What I like most about these letters and opinion pieces is that they talk about the Montana I know and the political leaders we admire. I don’t want my next Senator making remarks that would be inappropriate for a radio shock jock or leaving homophobic gifts on the the airplane seat in front of him; I want someone who represents the best of our state and its values. As these letters (and so many other moments) show, Representative Rehberg is not that person.
From Judge Molloy’s children:
This is a personal issue for us, and not only because of these comments about Judge Molloy. We are proud Montanans. In fact, we are fourth-generation Montanans and our parents raised us to respect other people, even people with whom we may disagree. We grew up in a Montana where threats and jeers were unwelcome on a school playground and unheard of in political discourse.
It is our firm belief that we must hold our elected officials to a standard of conduct that is representative of Montanans and how we wish to be known. The respect and civility that we call upon Congressman Rehberg to demonstrate are qualities that we see every day in our fellow Montanans. Each of us can and should rise above the divisive and shallow rhetoric that is becoming so common in public discourse. Each of us can commit to showing through our own words and actions how we can debate the issues with respect, thoughtfulness and vigor.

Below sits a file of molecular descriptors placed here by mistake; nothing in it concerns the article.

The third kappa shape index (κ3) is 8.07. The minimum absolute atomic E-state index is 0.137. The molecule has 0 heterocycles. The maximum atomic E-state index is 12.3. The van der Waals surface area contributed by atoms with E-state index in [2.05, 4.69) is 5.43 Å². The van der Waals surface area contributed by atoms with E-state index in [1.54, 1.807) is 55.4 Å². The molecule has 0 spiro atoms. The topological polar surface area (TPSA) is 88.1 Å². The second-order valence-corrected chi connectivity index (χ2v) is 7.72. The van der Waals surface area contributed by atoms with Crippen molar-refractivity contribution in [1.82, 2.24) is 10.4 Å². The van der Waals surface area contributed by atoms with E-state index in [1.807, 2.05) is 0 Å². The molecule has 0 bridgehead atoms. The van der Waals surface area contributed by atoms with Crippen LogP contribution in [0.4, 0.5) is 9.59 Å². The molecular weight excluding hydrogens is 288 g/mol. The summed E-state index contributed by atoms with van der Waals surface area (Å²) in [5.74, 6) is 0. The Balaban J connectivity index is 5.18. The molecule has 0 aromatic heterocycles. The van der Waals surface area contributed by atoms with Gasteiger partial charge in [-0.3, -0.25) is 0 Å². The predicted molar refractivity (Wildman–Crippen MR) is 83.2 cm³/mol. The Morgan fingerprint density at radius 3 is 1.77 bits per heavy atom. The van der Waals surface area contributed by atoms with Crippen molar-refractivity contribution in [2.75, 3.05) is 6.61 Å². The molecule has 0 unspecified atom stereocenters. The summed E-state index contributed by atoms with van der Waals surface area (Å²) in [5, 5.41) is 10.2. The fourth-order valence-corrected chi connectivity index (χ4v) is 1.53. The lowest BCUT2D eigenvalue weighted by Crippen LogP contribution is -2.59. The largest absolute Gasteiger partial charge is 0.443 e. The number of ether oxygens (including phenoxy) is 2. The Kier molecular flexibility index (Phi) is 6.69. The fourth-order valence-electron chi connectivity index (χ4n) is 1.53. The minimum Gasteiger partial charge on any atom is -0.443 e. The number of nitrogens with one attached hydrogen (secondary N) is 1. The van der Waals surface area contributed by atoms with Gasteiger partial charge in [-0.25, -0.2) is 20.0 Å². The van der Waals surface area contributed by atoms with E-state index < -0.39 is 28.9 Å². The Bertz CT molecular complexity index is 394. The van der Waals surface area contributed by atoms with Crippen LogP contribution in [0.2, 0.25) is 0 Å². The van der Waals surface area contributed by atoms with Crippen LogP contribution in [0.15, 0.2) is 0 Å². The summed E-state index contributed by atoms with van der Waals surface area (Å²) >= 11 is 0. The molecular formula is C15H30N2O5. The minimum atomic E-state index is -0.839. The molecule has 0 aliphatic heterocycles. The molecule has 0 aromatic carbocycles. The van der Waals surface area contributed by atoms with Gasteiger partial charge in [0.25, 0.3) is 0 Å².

From Jerry Funk:
I am certain that Congressman Rehberg does not wish harm to befall Judge Molloy, but it would be a benefit to us all if he would try to think before he speaks.
From Roberta Zenker:
As a lawyer and a Montanan I think that amends are in order. Thus, I ask and challenge Mr. Rehberg to apologize (in a fashion no less public than his remarks) to the Montana Legislature and the people that he and they serve; the federal judiciary against whom the remark was aimed; and, to join me in praying that no would-be gunman take him at his word.